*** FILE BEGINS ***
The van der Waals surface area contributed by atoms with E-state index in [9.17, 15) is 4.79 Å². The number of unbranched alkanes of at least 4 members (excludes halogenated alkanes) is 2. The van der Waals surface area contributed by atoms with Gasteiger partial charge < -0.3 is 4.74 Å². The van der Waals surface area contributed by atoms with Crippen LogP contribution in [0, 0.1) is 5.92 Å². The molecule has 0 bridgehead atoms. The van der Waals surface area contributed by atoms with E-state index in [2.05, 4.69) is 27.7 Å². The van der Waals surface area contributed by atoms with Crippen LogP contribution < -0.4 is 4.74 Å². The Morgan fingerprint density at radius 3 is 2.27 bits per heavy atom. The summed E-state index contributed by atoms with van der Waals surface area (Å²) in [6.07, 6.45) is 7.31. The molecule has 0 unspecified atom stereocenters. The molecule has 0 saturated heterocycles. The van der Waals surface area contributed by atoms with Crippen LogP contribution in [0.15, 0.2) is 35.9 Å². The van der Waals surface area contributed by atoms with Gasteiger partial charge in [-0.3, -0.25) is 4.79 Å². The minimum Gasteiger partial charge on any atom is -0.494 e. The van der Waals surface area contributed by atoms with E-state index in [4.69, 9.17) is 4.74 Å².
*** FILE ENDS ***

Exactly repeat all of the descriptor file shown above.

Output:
The van der Waals surface area contributed by atoms with E-state index in [9.17, 15) is 4.79 Å². The number of unbranched alkanes of at least 4 members (excludes halogenated alkanes) is 2. The van der Waals surface area contributed by atoms with Gasteiger partial charge < -0.3 is 4.74 Å². The van der Waals surface area contributed by atoms with Crippen LogP contribution in [0, 0.1) is 5.92 Å². The molecule has 0 bridgehead atoms. The van der Waals surface area contributed by atoms with E-state index in [2.05, 4.69) is 27.7 Å². The van der Waals surface area contributed by atoms with Crippen LogP contribution < -0.4 is 4.74 Å². The Morgan fingerprint density at radius 3 is 2.27 bits per heavy atom. The summed E-state index contributed by atoms with van der Waals surface area (Å²) in [6.07, 6.45) is 7.31. The molecule has 0 unspecified atom stereocenters. The molecule has 0 saturated heterocycles. The van der Waals surface area contributed by atoms with Crippen LogP contribution in [0.15, 0.2) is 35.9 Å². The van der Waals surface area contributed by atoms with Gasteiger partial charge in [-0.3, -0.25) is 4.79 Å². The minimum Gasteiger partial charge on any atom is -0.494 e. The van der Waals surface area contributed by atoms with E-state index in [4.69, 9.17) is 4.74 Å².